Opera and Theater
Rasennans enjoy a good show. The theatrical arts are widespread through the nation, at every stratum of society. Ragtag traveling troupes put on bawdy farces for the common folk, passing the hat for copper basa and sometimes just donations of food and drink. Better-renowned troupes offer good seats to the artisan class, and reach a little higher with their subject material. And each principality has at least one grand theater devoted to the pinnacle of the art: viciously satirical comedies, gruesome tragedies, historical works massaged to be even more dramatic, and of course operas of all sorts.
Actors, singers, playwrights and other dignitaries of the stage fill an interesting spot in Rasennan society. Not quite as respectable as other members of their general social standing, they nonetheless intrigue many with their celebrity. The most famous find themselves invited to numerous celebrations, usually with the implicit hope that they’ll entertain the guests — not by performance, mind, but simply by being the sort of interesting, witty, borderline scandalous people that the “theater people” reputation carries with it. Some attempt to rise above this expectation, presenting themselves as true artists. Others revel in it.
The great opera houses of Rasenna are remarkable institutions: almost universities for the performing arts. Many actors are given over to an opera house as apprentices when they’re small children, and raised amid vigorous training — song, dance, enunciation, memory, acrobatics, stage-fighting. Several opera houses have even developed their own dueling and unarmed combat styles to give their performances a particularly distinctive edge. Many people believe that these techniques are genuinely deadly, though experts tend to scoff; that is of course what the theaters would want you to think.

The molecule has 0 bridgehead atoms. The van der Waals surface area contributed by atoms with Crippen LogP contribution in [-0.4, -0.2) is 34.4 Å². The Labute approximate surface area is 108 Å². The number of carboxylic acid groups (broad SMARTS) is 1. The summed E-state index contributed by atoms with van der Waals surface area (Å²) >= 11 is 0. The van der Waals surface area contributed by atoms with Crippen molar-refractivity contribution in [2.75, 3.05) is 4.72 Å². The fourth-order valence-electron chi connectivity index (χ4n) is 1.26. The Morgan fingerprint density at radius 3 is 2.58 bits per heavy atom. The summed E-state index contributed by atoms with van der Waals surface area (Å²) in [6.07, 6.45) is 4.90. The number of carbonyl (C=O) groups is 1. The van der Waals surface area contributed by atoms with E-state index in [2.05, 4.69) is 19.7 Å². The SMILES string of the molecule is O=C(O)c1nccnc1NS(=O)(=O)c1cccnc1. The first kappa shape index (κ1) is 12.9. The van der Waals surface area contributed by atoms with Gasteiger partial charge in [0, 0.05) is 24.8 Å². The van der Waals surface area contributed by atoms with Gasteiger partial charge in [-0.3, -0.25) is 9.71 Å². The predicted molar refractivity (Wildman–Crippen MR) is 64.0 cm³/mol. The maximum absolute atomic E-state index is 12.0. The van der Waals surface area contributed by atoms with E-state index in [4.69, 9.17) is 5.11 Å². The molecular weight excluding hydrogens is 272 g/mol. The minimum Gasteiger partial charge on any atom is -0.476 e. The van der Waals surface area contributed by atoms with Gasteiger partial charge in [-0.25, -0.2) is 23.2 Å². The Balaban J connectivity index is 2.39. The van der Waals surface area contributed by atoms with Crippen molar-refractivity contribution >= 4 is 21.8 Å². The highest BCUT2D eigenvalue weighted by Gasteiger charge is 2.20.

The presence of magic as a potential commodity is a controversial one. While it’s accepted to use generally mundane products of arcane and scientific research, such as alchemical smoke powders, magic itself is a rare presence in the grand opera houses of Rasenna. For one, genuine adepts usually use their hard-won arts for purposes other than entertaining the masses. For another, theater culture generally sees it as cheating: the true skill of an illusion is in performing it with moonlight and mirrors, not with sorcery. Still, a few troupes feel that the art of the theater will stagnate if resources such as arcana are forbidden. The two most notable opera houses that employ some small amount of magic in their performances are the Grand Phantasmagoria in Raspian City, which is embroiled in constant feuds with its competitors, and the Penumbral in Ladona, which employs one or two minor adepts in shadow magic who lacked whatever ineffable qualities it takes to prosper in House Sespech.